Technology That Outthinks Us: A Partner or a Master?
In Vernor Vinge’s version of Southern California in 2025, there is a school named Fairmont High with the motto, “Trying hard not to become obsolete.” It may not sound inspiring, but to the many fans of Dr. Vinge, this is a most ambitious — and perhaps unattainable — goal for any member of our species.
Dr. Vinge is a mathematician and computer scientist in San Diego whose science fiction has won five Hugo Awards and earned good reviews even from engineers analyzing its technical plausibility. He can write space operas with the best of them, but he also suspects that intergalactic sagas could become as obsolete as their human heroes.
The problem is a concept described in Dr. Vinge’s seminal essay in 1993, “The Coming Technological Singularity,” which predicted that computers would be so powerful by 2030 that a new form of superintellligence would emerge. Dr. Vinge compared that point in history to the singularity at the edge of a black hole: a boundary beyond which the old rules no longer applied, because post-human intelligence and technology would be as unknowable to us as our civilization is to a goldfish.
The Singularity is often called “the rapture of the nerds,” but Dr. Vinge doesn’t anticipate immortal bliss. The computer scientist in him may revel in the technological marvels, but the novelist envisions catastrophes and worries about the fate of not-so-marvelous humans like Robert Gu, the protagonist of Dr. Vinge’s latest novel, “Rainbows End.”
Robert is an English professor and famous poet who succumbs to Alzheimer’s, languishing in a nursing home until 2025, when the Singularity seems near and technology is working wonders. He recovers most of his mental faculties; his 75-year-old body is rejuvenated; even his wrinkles vanish.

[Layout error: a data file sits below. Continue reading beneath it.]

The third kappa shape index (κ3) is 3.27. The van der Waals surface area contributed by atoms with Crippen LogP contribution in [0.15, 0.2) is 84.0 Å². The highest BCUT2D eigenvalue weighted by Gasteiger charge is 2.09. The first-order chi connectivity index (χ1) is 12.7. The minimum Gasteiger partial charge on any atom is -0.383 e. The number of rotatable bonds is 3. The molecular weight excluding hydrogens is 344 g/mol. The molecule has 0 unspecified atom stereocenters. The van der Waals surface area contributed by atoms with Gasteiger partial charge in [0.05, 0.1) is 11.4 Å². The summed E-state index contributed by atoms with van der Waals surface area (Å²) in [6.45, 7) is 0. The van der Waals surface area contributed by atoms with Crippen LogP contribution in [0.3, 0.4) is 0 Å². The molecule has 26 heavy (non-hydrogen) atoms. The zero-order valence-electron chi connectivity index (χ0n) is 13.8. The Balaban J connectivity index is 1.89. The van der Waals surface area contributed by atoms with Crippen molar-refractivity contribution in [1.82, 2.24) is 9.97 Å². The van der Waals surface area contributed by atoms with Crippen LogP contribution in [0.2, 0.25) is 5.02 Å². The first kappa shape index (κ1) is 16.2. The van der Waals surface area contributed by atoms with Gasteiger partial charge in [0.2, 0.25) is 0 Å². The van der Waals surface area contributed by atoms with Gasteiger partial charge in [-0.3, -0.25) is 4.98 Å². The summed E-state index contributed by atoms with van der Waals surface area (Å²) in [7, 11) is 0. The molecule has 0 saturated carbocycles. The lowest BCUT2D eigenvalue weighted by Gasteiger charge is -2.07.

But he’s so lost in this new world that he has to go back to high school to learn basic survival skills. Wikipedia, Facebook, Second Life, World of Warcraft, iPhones, instant messaging — all these are quaint ancestral technologies now that everyone is connected to everyone and everything.
Thanks to special contact lenses, computers in your clothes and locational sensors scattered everywhere you go, you see a constant stream of text and virtual sights overlaying the real world. As you chat with a distant friend’s quite lifelike image strolling at your side, you can adjust the scenery to your mutual taste — adding, say, medieval turrets to buildings — at the same time you’re each privately communicating with vast networks of humans and computers.
To Robert, a misanthrope who’d barely mastered e-mail in his earlier life, this networked world is a multitasking hell. He retreats to one of his old haunts, the Geisel Library, once the intellectual hub of the University of California, San Diego, but now so rarely visited that its paper books are about to be shredded to make room for a highbrow version of a virtual-reality theme park.
At the library he finds a few other “medical retreads” still reading books and using ancient machines like laptops. Calling themselves the Elder Cabal, they conspire to save the paper library while they’re trying to figure out what, if anything, their skills are good for anymore.